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Citation Information

Type Report
Title The Coverage and Utilisation of Insecticide Treated Nets and Malaria Prevention and Treatment Practices at the Community Level in Malawi
Publication (Day/Month/Year) 2004
Page numbers 0-0
URL http://www.csrunima.com/MalariaReport.pdf
In Malawi, malaria continues to be the leading cause of morbidity and mortality particularly among children under the age of five years and pregnant women. Following the launch of the Roll Back Malaria (RBM) initiative in 1998 and the signing of the Abuja Declaration by the Heads of States and Governments in 2000, greater attention has been towards implementing activities to prevent malaria in most African countries including Malawi. In the Abuja Declaration, the Heads of States and Governments made a firm commitment to reduce malaria to a level of no significance by the year 2030. Meanwhile, the Heads of States and Governments also committed that by the year 2005 at least 60 % of children under five years of age and pregnant women should have access to effective malaria treatment within 24 hours from the onset of symptoms, at least 60 % of the children under five years of age and pregnant women should sleep under insecticide treated nets which are accessible and affordable, and at least 60 % of all pregnant women who are at risk of malaria, especially those in their first pregnancies, should receive presumptive intermittent treatment (PIT) whether they show symptoms or signs of malaria or not. In line with this commitment, the government of Malawi, in conjunction with donor and other agencies is implementing activities that will help achieve the targets of the RBM initiative. These activities include the distribution and utilization of ITNs as a preventive measure against malaria especially for pregnant women and under-five children, promotion of effective and appropriate malaria treatment within 24 hours of onset of fever, and provision of presumptive intermittent treatment (PIT) for pregnant women. While goals in the fight against malaria have been set, the Malaria Control programme and partners felt that it was important that the implementation processes should be properly monitored. This study, commissioned by the National Malaria Control Programme and UNICEF, was therefore aimed at determining the progress that Malawi has made in achieving the targets as set in the Abuja Declaration. The findings will also stand as benchmarks for future reference regarding achievements and shortfalls in the fight against malaria.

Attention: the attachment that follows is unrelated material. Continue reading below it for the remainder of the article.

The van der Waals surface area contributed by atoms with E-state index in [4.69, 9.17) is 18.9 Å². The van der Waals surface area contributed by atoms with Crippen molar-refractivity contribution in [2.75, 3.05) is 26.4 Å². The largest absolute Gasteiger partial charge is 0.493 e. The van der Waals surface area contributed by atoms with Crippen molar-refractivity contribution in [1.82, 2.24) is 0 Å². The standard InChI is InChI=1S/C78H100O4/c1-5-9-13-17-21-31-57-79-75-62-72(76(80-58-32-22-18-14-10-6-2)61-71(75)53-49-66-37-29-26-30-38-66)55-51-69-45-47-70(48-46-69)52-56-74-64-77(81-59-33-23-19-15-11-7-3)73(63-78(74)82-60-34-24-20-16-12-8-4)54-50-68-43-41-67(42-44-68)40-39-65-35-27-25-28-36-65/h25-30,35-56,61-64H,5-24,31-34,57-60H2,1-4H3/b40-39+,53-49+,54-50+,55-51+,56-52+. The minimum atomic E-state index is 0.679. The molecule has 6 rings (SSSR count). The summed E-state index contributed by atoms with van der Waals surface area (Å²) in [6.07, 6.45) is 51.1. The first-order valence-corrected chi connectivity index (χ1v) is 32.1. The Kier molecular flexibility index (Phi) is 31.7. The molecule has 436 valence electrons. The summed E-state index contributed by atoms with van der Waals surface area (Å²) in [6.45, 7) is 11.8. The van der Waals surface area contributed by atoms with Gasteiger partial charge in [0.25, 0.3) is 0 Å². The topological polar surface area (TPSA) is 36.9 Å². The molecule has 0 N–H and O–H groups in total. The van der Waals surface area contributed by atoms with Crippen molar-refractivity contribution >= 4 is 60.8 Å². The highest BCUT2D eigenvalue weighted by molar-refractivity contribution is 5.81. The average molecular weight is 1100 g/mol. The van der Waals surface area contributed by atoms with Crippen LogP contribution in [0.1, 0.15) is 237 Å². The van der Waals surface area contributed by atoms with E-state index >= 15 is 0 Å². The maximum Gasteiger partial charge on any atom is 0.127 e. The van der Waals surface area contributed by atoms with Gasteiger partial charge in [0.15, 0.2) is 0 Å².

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Copyright DataFirst, University of Cape Town